Doubt its very hackable though

The keyless entry system is on the body-can network which accepts RF signals.
The keyless start system is too, which accepts RFID.
The body-can is connected via a bridge to the fast-can, which carries all the ECU/Transmission/etc data.
The satnav has a microwave antenna and IR receiver for VICS and is attached to the fast can.

The important thing is, no diagnostics are done on the CAN bus. It's all done via a K-Line interface on the obd connector.

Diagnostics should be on a separate physical network.

Re:I have a fully networked car (1)

drinkypoo (153816) | about 5 months ago | (#47592297)

Your car sounds like my latest car, a 1997 A8. The Radio in mine is the boring old Delta CC, and the RNS units this old don't have any internet connection (the predominant unit in the USA has a CDROM) so there's not much remote hack value there.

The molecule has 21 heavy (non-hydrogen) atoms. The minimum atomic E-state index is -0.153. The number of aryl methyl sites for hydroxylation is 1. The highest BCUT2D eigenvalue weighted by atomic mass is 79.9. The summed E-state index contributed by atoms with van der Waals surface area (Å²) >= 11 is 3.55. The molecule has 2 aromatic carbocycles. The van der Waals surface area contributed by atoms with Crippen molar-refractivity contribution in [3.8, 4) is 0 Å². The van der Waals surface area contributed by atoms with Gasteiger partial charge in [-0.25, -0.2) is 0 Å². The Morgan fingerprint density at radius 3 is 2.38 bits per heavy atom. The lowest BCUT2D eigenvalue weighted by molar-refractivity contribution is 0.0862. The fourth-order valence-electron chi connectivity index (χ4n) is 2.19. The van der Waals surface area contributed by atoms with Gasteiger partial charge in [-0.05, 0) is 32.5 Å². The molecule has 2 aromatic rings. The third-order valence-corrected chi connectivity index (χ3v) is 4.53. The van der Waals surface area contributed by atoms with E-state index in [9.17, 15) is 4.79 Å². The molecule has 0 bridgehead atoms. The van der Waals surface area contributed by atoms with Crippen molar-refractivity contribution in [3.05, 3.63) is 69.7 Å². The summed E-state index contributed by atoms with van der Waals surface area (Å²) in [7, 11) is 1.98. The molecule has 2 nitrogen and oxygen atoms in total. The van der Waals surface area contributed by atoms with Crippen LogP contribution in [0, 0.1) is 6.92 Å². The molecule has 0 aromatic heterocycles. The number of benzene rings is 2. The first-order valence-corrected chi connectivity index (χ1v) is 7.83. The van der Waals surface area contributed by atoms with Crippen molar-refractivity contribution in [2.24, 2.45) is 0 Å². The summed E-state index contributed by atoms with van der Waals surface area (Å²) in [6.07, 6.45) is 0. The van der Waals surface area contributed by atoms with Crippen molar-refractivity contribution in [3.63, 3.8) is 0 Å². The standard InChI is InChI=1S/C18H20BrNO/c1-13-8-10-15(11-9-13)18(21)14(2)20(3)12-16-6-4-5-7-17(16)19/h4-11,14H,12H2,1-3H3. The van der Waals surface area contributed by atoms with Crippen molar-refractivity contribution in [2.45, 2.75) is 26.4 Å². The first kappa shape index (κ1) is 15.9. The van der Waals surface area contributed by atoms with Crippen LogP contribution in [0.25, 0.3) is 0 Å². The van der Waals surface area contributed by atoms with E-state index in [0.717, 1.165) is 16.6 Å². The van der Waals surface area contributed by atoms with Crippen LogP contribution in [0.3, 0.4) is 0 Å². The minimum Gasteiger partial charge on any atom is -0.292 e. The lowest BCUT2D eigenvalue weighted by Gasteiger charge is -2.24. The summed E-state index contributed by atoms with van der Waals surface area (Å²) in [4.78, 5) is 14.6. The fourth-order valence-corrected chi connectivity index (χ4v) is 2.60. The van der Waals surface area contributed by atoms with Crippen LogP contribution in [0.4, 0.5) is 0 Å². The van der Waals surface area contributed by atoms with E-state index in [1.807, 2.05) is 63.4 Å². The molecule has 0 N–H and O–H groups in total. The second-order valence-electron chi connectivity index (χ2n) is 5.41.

As far as theft goes, however, a device which will read key codes from memory and program a new key is only $100-200. You drop the ignition switch from the column, slap a programmed key blank into the keylock so that its signal is picked up by the immobilizer antenna, and actuate the ignition switch by hand. The newer the vehicle, the more you have to spend on the device which programs the keys, but the procedure is pretty much the same for all vehicles with an immobilizer. For those without, of course, it's even easier.